The lawsuit claims that the medical center expressly required its non-citizen applicants to provide a green card as a verification of employment, though other forms of identification like Social Security cards or driver’s licenses were sufficient for U.S. citizens. According to the nationwide Immigration and Nationality Act, anti-discrimination laws prevent employers from placing unnecessary verification burdens on potential employees due to national origin or citizenship.
In response to the lawsuit, the UC San Diego Medical Center settled, agreeing to pay $115,000 in a civil penalty charge but more importantly, to implement new hiring practices free of discrimination from nationality or citizenship. In addition to supplemental human resources training for their personnel, the department is set to ensure that compliance with employment eligibility verification extends to the rest of the University of California.
It is certainly a win on the employee discrimination front, but the financial effects of having newly hired non-citizens turn out to be illegal immigrants provides more negative consequences for the state than good. A study from the Federation for American Immigration Reform claims that illegal immigrants cost the state $10.5 billion a year. These kinds of consequences are the reason why the center is so stringent with application documentation in the first place, but that does not make such discriminatory practices acceptable.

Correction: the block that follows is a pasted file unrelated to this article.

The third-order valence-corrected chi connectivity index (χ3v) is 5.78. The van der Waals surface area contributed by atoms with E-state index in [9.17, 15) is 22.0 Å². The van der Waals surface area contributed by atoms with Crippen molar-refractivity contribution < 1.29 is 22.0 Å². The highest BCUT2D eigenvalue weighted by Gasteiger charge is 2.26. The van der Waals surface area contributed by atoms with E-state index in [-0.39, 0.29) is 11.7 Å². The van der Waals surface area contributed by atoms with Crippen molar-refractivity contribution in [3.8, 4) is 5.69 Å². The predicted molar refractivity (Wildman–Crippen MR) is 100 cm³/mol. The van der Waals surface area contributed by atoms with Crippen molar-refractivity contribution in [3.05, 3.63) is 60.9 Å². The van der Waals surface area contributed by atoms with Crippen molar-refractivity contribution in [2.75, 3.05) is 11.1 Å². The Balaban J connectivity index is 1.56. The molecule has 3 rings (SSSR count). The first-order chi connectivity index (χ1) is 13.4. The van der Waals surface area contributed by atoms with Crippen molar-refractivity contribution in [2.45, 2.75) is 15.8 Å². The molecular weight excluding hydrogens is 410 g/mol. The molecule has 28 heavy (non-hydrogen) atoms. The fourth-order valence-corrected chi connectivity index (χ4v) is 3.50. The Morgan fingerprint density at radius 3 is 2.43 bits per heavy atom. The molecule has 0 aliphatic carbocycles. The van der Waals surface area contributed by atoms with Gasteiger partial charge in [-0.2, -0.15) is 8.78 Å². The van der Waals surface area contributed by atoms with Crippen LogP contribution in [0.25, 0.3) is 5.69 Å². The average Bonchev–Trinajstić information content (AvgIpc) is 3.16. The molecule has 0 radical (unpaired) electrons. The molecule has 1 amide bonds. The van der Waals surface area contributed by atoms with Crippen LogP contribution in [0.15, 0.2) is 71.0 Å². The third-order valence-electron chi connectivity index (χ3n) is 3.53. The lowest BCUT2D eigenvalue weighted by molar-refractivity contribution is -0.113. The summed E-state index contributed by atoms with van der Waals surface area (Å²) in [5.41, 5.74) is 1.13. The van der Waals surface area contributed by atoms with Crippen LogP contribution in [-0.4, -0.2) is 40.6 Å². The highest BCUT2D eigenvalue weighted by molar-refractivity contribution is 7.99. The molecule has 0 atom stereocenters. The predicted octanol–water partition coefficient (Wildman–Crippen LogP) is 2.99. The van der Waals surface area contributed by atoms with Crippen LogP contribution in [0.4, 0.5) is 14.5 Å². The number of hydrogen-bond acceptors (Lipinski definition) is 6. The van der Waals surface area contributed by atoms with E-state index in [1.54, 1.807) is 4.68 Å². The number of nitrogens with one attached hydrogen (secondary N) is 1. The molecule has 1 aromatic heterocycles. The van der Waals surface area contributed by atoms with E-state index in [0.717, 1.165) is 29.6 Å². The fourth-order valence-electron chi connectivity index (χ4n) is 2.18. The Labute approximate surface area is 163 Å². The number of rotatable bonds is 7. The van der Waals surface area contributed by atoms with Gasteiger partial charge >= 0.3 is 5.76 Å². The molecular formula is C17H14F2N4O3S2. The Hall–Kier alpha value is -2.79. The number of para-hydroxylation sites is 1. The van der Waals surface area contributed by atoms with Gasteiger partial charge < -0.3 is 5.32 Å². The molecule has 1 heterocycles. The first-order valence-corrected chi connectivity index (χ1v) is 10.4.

What is important is that these violations of federal discriminatory law do not happen again in UC campuses or elsewhere. These laws were put there for a reason — to give potential job seekers with non-citizen credentials a fair chance in the job market. Employment eligibility verification ought to be standardized across the board based on proof of residency — citizenship cards or green cards — in order to keep the field level.